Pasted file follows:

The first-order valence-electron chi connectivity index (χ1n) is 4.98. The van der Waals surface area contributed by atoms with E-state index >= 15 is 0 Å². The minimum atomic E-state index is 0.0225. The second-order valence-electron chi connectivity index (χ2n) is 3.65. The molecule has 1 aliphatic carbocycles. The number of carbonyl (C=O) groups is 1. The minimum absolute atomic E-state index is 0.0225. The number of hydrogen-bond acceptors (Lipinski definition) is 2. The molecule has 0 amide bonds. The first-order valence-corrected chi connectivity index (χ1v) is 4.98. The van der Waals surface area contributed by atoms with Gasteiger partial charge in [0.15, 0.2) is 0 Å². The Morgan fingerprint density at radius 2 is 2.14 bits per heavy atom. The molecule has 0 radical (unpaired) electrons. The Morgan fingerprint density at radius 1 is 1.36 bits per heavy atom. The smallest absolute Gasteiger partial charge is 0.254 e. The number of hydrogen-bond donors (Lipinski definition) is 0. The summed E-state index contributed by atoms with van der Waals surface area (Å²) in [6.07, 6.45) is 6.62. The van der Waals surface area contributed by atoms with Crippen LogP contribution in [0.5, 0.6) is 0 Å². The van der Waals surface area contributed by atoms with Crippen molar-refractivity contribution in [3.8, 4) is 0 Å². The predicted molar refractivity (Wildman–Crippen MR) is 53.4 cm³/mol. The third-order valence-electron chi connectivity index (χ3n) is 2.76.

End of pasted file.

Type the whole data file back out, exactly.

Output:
The first-order valence-electron chi connectivity index (χ1n) is 4.98. The van der Waals surface area contributed by atoms with E-state index >= 15 is 0 Å². The minimum atomic E-state index is 0.0225. The second-order valence-electron chi connectivity index (χ2n) is 3.65. The molecule has 1 aliphatic carbocycles. The number of carbonyl (C=O) groups is 1. The minimum absolute atomic E-state index is 0.0225. The number of hydrogen-bond acceptors (Lipinski definition) is 2. The molecule has 0 amide bonds. The first-order valence-corrected chi connectivity index (χ1v) is 4.98. The van der Waals surface area contributed by atoms with Gasteiger partial charge in [0.15, 0.2) is 0 Å². The Morgan fingerprint density at radius 2 is 2.14 bits per heavy atom. The molecule has 0 radical (unpaired) electrons. The Morgan fingerprint density at radius 1 is 1.36 bits per heavy atom. The smallest absolute Gasteiger partial charge is 0.254 e. The number of hydrogen-bond donors (Lipinski definition) is 0. The summed E-state index contributed by atoms with van der Waals surface area (Å²) in [6.07, 6.45) is 6.62. The van der Waals surface area contributed by atoms with Crippen LogP contribution in [0.5, 0.6) is 0 Å². The van der Waals surface area contributed by atoms with Crippen molar-refractivity contribution in [3.8, 4) is 0 Å². The predicted molar refractivity (Wildman–Crippen MR) is 53.4 cm³/mol. The third-order valence-electron chi connectivity index (χ3n) is 2.76.